Wonderstruck – Movie Review

By Leslie C. Halpern

Wonderstruck is built on a promise. If you sit through nearly two hours watching the magical teasing together of two plotlines slowly converging, the final payoff will be worth the wait. Unfortunately, Wonderstuck does not fully deliver on its promise.

Julianne Moore and Oakes Fegley star in Wonderstruck. Photo copyright 2017 Amazon Studios.

Two Stories from Different Time Periods

The two stories concern a girl and boy from different time periods. A sweet deaf girl named Rose (Millicent Simmonds, who is actually deaf) lives alone with her disapproving father in New Jersey in 1927. She’s obsessed with a silent movie actress (Julianne Moore) and runs off to New York City to see her. Rose’s older brother also lives there and works at the nearby American Museum of Natural History where Rose enjoying wandering through the rooms.

Although she is advised to go back home to her father, she decides to stay in New York. Rose’s silent world makes a sharp contrast to the noisy action of Manhattan’s city streets. Oblivious to the potential dangers around her, she seeks family and a sense of belonging, and is willing to go wherever it takes to find it.

Seeking Family in New York City

In the parallel story about the boy, Ben (Oakes Fegley, an expressive young actor known for his role of Pete in the 2016 action adventure, Pete’s Dragon) lives in Minnesota in 1977. His mother recently died in a car accident, and he’s staying with his aunt and disagreeable cousin. He finds a romantic message to his mother inside an old book about cabinets of wonder – the earliest form of museum. The note is written on a bookmark indicating a used bookstore in New York.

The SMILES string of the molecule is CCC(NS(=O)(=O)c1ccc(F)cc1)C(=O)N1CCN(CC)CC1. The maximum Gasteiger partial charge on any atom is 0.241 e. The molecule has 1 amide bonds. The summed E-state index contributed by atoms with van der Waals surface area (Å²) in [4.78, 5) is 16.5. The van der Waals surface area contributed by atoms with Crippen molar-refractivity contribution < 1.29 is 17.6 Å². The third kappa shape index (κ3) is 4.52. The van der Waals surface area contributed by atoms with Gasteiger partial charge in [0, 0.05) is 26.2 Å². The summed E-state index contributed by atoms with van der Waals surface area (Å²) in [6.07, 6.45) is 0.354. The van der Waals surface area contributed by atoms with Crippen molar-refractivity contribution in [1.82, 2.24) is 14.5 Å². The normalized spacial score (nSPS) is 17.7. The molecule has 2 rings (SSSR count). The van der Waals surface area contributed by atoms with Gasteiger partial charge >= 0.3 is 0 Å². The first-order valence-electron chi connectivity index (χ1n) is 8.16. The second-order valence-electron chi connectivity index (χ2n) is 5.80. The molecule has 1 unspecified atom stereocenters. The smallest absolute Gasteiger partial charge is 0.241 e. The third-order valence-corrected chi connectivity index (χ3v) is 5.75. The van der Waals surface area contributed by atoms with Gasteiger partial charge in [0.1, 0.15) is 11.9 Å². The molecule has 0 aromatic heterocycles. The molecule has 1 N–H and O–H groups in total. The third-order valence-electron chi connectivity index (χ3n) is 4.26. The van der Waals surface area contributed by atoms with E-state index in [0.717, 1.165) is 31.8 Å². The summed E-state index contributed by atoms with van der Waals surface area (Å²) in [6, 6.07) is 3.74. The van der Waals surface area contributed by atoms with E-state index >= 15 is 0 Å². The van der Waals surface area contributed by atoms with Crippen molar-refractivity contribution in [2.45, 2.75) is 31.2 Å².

As Ben calls the phone number listed for the store, a freak lightning strike goes through the telephone receiver and causes him to go deaf in both ears. This latest setback doesn’t deter 11-year-old Ben from jumping on a bus and traveling to New York City to find clues about the love note, presumably written by the mysteriously missing father he’s never known. Like Rose, he’s deaf, alone, and seeking family and a sense of belonging. He finds a new friend, Jamie (Jaden Michael), who helps him adjust to his deafness, and find the answer to the question about his father’s whereabouts.

A Disappointing Ending

The grand sweeping cinematography (Edward Lachmna), enchanting music (Carter Burwell), lush production design of two different eras (Mark Friedberg) and suspenseful direction (Todd Haynes, who also directed Julianne Moore in Far from Heaven) imply that these two stories will combine in an “aha” moment that will send chills down your spine. Intended as a family film, young children may experience this sense of wonder while piecing it all together. However, adults are far less likely to be wonderstruck by this ultimately disappointing film.


  • The lives of a young boy in the present and a young girl from the past connect in a mysterious way.
  • Stars: Oakes Fegley, Julianne Moore, Michelle Williams, Millicent Simmonds, Jaden Michael Smith, James Urbaniak
  • Director: Todd Haynes
  • Writer: Brian Selznick (based on his book, Wonderstruck)
  • Genre: Drama Mystery
  • Run Time: 116 minutes
  • MPAA Rating: PG (for thematic elements and smoking)


Goodbye Christopher Robin – Movie Review

By Leslie C. Halpern

Remember those happy lyrics from the Winnie the Pooh song? “Deep in the Hundred Acre Wood, / Where Christopher Robin plays. / You’ll find the enchanted / neighborhood, / of Christopher’s childhood days.” Well, Goodbye Christopher Robin is a riveting biographical drama that casts a bit of gloom over the blissful existence of a little boy and his anthropomorphic stuffed animals.

Goodbye Christopher Robin. Photo copyright 2017 Fox Searchlight Pictures.

Inspired by the true story of A.A. Milne (Domhnall Gleeson), who created honey-loving Winnie the Pooh and his fuzzy friends, the film looks at how a world opens its heart to the lovable woodland creatures to escape recently experienced horrors of World War I. Milne returns home from the War debilitated by post-traumatic-stress disorder, and writes plays and books as a means of escapism.

Milne Wants to Make People See

He reaches the point where he needs to leave London for the country with Daphne (Margot Robbie, as a cold-hearted mother and wife) and their young son (angelic little Will Tilston) for some peace and quiet. It’s here that he plans to write an anti-war book that will change the way people attempt to solve their problems. Tired of making people laugh, Milne wants people to see and think.